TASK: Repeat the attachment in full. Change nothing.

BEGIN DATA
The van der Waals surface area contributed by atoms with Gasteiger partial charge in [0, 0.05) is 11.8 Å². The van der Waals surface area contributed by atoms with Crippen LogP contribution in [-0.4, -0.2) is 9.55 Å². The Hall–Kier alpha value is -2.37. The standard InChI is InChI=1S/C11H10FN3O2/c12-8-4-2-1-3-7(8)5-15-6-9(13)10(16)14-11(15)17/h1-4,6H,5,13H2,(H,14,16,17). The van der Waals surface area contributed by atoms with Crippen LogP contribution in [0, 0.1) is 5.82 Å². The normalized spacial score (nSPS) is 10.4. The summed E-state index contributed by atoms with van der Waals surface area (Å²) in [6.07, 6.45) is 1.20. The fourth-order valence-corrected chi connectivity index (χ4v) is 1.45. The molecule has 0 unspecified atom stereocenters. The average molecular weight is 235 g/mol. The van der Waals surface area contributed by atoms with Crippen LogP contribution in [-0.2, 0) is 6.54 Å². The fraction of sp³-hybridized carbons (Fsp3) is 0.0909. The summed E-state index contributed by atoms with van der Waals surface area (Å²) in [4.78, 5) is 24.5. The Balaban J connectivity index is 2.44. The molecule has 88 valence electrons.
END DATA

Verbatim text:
The van der Waals surface area contributed by atoms with Gasteiger partial charge in [0, 0.05) is 11.8 Å². The van der Waals surface area contributed by atoms with Crippen LogP contribution in [-0.4, -0.2) is 9.55 Å². The Hall–Kier alpha value is -2.37. The standard InChI is InChI=1S/C11H10FN3O2/c12-8-4-2-1-3-7(8)5-15-6-9(13)10(16)14-11(15)17/h1-4,6H,5,13H2,(H,14,16,17). The van der Waals surface area contributed by atoms with Crippen LogP contribution in [0, 0.1) is 5.82 Å². The normalized spacial score (nSPS) is 10.4. The summed E-state index contributed by atoms with van der Waals surface area (Å²) in [6.07, 6.45) is 1.20. The fourth-order valence-corrected chi connectivity index (χ4v) is 1.45. The molecule has 0 unspecified atom stereocenters. The average molecular weight is 235 g/mol. The van der Waals surface area contributed by atoms with Crippen LogP contribution in [-0.2, 0) is 6.54 Å². The fraction of sp³-hybridized carbons (Fsp3) is 0.0909. The summed E-state index contributed by atoms with van der Waals surface area (Å²) in [4.78, 5) is 24.5. The Balaban J connectivity index is 2.44. The molecule has 88 valence electrons.